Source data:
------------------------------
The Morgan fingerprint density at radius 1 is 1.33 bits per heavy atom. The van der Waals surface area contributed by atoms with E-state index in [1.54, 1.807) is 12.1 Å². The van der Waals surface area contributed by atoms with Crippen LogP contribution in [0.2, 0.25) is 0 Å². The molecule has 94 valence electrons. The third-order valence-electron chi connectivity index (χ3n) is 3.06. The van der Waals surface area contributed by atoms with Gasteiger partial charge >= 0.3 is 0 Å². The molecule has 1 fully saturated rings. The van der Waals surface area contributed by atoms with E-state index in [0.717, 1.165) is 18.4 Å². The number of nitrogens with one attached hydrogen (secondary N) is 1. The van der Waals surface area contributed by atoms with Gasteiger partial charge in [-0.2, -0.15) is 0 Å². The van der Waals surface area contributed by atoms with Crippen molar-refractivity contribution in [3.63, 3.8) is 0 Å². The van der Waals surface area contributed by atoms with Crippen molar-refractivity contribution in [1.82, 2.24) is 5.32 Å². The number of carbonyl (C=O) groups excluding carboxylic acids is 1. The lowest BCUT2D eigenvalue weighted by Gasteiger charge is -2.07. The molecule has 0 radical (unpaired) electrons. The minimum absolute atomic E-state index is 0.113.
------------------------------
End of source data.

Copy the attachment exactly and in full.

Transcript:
The Morgan fingerprint density at radius 1 is 1.33 bits per heavy atom. The van der Waals surface area contributed by atoms with E-state index in [1.54, 1.807) is 12.1 Å². The van der Waals surface area contributed by atoms with Crippen LogP contribution in [0.2, 0.25) is 0 Å². The molecule has 94 valence electrons. The third-order valence-electron chi connectivity index (χ3n) is 3.06. The van der Waals surface area contributed by atoms with Gasteiger partial charge >= 0.3 is 0 Å². The molecule has 1 fully saturated rings. The van der Waals surface area contributed by atoms with E-state index in [0.717, 1.165) is 18.4 Å². The number of nitrogens with one attached hydrogen (secondary N) is 1. The van der Waals surface area contributed by atoms with Gasteiger partial charge in [-0.2, -0.15) is 0 Å². The van der Waals surface area contributed by atoms with Crippen molar-refractivity contribution in [3.63, 3.8) is 0 Å². The van der Waals surface area contributed by atoms with Crippen molar-refractivity contribution in [1.82, 2.24) is 5.32 Å². The number of carbonyl (C=O) groups excluding carboxylic acids is 1. The lowest BCUT2D eigenvalue weighted by Gasteiger charge is -2.07. The molecule has 0 radical (unpaired) electrons. The minimum absolute atomic E-state index is 0.113.